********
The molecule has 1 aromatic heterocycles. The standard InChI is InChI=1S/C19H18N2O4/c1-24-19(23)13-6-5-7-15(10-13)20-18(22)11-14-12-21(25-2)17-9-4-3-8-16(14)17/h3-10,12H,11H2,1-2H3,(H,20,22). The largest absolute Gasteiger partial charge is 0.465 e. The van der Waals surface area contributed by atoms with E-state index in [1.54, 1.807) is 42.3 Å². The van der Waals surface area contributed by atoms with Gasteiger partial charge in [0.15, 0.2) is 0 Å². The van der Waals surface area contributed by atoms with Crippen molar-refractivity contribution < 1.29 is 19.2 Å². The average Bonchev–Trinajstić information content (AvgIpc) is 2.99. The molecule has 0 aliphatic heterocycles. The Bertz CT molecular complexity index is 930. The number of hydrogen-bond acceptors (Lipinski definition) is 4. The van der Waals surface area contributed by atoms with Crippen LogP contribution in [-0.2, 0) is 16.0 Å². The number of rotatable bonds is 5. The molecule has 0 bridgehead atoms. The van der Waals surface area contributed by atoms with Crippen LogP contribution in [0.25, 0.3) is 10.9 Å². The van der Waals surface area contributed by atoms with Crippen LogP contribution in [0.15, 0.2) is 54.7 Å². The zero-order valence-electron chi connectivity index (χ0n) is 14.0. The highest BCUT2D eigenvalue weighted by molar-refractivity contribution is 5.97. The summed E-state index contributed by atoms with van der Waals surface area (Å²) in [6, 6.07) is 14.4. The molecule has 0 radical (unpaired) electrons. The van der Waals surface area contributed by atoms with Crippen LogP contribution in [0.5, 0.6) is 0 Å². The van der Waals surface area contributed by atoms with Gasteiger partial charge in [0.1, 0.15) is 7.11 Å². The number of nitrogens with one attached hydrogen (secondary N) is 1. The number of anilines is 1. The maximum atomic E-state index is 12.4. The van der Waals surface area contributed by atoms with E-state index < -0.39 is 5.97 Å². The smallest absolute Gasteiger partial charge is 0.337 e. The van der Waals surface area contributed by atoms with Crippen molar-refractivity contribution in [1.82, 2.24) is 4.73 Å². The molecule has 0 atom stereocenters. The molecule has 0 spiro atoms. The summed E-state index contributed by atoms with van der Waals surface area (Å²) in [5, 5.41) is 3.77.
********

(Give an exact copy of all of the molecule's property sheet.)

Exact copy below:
The molecule has 1 aromatic heterocycles. The standard InChI is InChI=1S/C19H18N2O4/c1-24-19(23)13-6-5-7-15(10-13)20-18(22)11-14-12-21(25-2)17-9-4-3-8-16(14)17/h3-10,12H,11H2,1-2H3,(H,20,22). The largest absolute Gasteiger partial charge is 0.465 e. The van der Waals surface area contributed by atoms with E-state index in [1.54, 1.807) is 42.3 Å². The van der Waals surface area contributed by atoms with Gasteiger partial charge in [0.15, 0.2) is 0 Å². The van der Waals surface area contributed by atoms with Crippen molar-refractivity contribution < 1.29 is 19.2 Å². The average Bonchev–Trinajstić information content (AvgIpc) is 2.99. The molecule has 0 aliphatic heterocycles. The Bertz CT molecular complexity index is 930. The number of hydrogen-bond acceptors (Lipinski definition) is 4. The van der Waals surface area contributed by atoms with Crippen LogP contribution in [-0.2, 0) is 16.0 Å². The number of rotatable bonds is 5. The molecule has 0 bridgehead atoms. The van der Waals surface area contributed by atoms with Crippen LogP contribution in [0.25, 0.3) is 10.9 Å². The van der Waals surface area contributed by atoms with Crippen LogP contribution in [0.15, 0.2) is 54.7 Å². The zero-order valence-electron chi connectivity index (χ0n) is 14.0. The highest BCUT2D eigenvalue weighted by molar-refractivity contribution is 5.97. The summed E-state index contributed by atoms with van der Waals surface area (Å²) in [6, 6.07) is 14.4. The molecule has 0 radical (unpaired) electrons. The van der Waals surface area contributed by atoms with Crippen LogP contribution in [0.5, 0.6) is 0 Å². The van der Waals surface area contributed by atoms with Gasteiger partial charge in [0.1, 0.15) is 7.11 Å². The number of nitrogens with one attached hydrogen (secondary N) is 1. The number of anilines is 1. The maximum atomic E-state index is 12.4. The van der Waals surface area contributed by atoms with E-state index < -0.39 is 5.97 Å². The smallest absolute Gasteiger partial charge is 0.337 e. The van der Waals surface area contributed by atoms with Crippen molar-refractivity contribution in [1.82, 2.24) is 4.73 Å². The molecule has 0 atom stereocenters. The molecule has 0 spiro atoms. The summed E-state index contributed by atoms with van der Waals surface area (Å²) in [5, 5.41) is 3.77.